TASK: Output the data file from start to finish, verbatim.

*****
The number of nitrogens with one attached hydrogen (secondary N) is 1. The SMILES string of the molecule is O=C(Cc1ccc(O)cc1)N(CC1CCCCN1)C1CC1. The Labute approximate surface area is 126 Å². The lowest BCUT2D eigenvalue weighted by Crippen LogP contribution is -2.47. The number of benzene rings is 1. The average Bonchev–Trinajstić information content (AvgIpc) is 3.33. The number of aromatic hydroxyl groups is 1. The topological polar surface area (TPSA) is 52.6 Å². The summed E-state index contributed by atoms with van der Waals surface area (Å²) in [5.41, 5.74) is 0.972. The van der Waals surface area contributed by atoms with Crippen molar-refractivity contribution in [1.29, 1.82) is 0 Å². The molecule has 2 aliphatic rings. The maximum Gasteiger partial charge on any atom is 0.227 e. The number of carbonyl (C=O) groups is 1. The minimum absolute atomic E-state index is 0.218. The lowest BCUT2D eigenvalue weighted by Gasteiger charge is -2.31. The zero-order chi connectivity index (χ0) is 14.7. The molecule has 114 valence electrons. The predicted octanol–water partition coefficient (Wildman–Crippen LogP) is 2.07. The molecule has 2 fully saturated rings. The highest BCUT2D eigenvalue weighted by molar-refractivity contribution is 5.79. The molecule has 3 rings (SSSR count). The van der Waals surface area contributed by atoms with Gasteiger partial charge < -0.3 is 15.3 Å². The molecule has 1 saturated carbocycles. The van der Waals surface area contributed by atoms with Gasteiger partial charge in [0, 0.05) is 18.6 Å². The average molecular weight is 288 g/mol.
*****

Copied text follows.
The number of nitrogens with one attached hydrogen (secondary N) is 1. The SMILES string of the molecule is O=C(Cc1ccc(O)cc1)N(CC1CCCCN1)C1CC1. The Labute approximate surface area is 126 Å². The lowest BCUT2D eigenvalue weighted by Crippen LogP contribution is -2.47. The number of benzene rings is 1. The average Bonchev–Trinajstić information content (AvgIpc) is 3.33. The number of aromatic hydroxyl groups is 1. The topological polar surface area (TPSA) is 52.6 Å². The summed E-state index contributed by atoms with van der Waals surface area (Å²) in [5.41, 5.74) is 0.972. The van der Waals surface area contributed by atoms with Crippen molar-refractivity contribution in [1.29, 1.82) is 0 Å². The molecule has 2 aliphatic rings. The maximum Gasteiger partial charge on any atom is 0.227 e. The number of carbonyl (C=O) groups is 1. The minimum absolute atomic E-state index is 0.218. The lowest BCUT2D eigenvalue weighted by Gasteiger charge is -2.31. The zero-order chi connectivity index (χ0) is 14.7. The molecule has 114 valence electrons. The predicted octanol–water partition coefficient (Wildman–Crippen LogP) is 2.07. The molecule has 2 fully saturated rings. The highest BCUT2D eigenvalue weighted by molar-refractivity contribution is 5.79. The molecule has 3 rings (SSSR count). The van der Waals surface area contributed by atoms with Gasteiger partial charge < -0.3 is 15.3 Å². The molecule has 1 saturated carbocycles. The van der Waals surface area contributed by atoms with Gasteiger partial charge in [0, 0.05) is 18.6 Å². The average molecular weight is 288 g/mol.